and nonfictional violent characters, and taking a nickname associated with a violent figure or violent theme.
Precipitating events or triggers, such as personal loss or status threat, were documented in 59 percent of the attacks. These triggers usually preceded the violent event by only a few hours or days.
Meloy and his colleagues (2001) developed a typology of adolescent mass murderers that includes the following categories: family annihilator, classroom avenger, criminal opportunist (who commits mass murder during the commission of a crime, such as eliminating witnesses to a robbery), bifurcated killers (who combine family annihilation and classroom revenge), and a miscellaneous group with diverse motives ranging from sensation-seeking to occult beliefs. Family annihilators and classroom avengers were much more likely to consciously ponder mass murder and premeditate an attack plan. Classroom avengers were more likely to be the victims of bullying and preoccupied with fantasies compared with family annihilators and criminal opportunists. However, criminal opportunists were more likely to have a preoccupation with weapons. Classroom avengers were more likely than family annihilators and criminal opportunists to experience clinical depression, while a history of antisocial behavior predominated among the latter groups.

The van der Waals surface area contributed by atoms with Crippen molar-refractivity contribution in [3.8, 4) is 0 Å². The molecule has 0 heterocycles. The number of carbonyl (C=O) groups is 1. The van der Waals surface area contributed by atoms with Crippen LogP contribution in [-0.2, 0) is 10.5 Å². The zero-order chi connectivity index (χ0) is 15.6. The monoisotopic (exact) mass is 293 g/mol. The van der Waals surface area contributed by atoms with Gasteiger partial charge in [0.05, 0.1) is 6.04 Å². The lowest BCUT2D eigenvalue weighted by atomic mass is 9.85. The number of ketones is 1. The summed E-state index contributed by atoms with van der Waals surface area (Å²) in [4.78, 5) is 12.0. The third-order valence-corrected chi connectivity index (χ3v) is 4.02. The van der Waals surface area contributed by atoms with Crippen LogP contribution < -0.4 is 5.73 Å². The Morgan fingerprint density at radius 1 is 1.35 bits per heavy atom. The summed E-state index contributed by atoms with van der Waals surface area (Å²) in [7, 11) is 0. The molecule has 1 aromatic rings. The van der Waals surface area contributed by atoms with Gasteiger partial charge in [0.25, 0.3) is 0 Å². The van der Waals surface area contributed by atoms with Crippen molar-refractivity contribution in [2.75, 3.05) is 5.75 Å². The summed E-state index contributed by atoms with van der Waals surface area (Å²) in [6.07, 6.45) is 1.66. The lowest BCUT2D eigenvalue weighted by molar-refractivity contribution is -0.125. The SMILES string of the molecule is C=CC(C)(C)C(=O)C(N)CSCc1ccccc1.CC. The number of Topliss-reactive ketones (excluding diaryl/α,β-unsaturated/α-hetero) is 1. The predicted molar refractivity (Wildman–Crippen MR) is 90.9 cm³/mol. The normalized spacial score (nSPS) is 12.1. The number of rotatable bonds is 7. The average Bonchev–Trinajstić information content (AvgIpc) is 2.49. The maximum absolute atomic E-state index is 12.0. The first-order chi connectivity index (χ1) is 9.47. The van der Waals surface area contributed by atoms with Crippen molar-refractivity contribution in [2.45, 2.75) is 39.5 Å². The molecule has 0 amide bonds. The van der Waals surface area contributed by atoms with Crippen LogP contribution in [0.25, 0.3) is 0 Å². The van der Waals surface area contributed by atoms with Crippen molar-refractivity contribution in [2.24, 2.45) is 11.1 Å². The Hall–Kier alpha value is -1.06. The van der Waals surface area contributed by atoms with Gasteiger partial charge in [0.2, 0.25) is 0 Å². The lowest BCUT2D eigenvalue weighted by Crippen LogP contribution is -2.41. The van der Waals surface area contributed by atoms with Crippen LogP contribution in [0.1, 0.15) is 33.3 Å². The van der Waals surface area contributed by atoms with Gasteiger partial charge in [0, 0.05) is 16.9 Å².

Two researchers took an approach that focused even more closely on our subject. McGee and DeBernardo (1999) examined 12 shooting incidents that occurred in American middle and high schools between 1993 and 1998. These incidents were selected for study by the authors because they considered them “nontraditional” school shootings. In their view, traditional school shooting incidents involved juvenile gangs, inner-city problems, minority or ethnic status, turf warfare, drugs or other criminal activity, like armed robbery or extortion. And nontraditional incidents involved multiple rather than single victims and were more similar to episodes of adult workplace violence, described as workplace vengeance, than to incidents of violence associated with gangs, drugs, and street crime.
These authors developed a behavioral profile of the 12 shooters in these incidents through a subjective analysis of available data, including unconfirmed anecdotal accounts from official police reports and popular media. The authors caution that their behavioral profile is not a definitive portrait and might well change as more complete information becomes available.
The picture of the “classroom avenger” that emerged from these sources is one of a physically healthy, working-class or middle-class white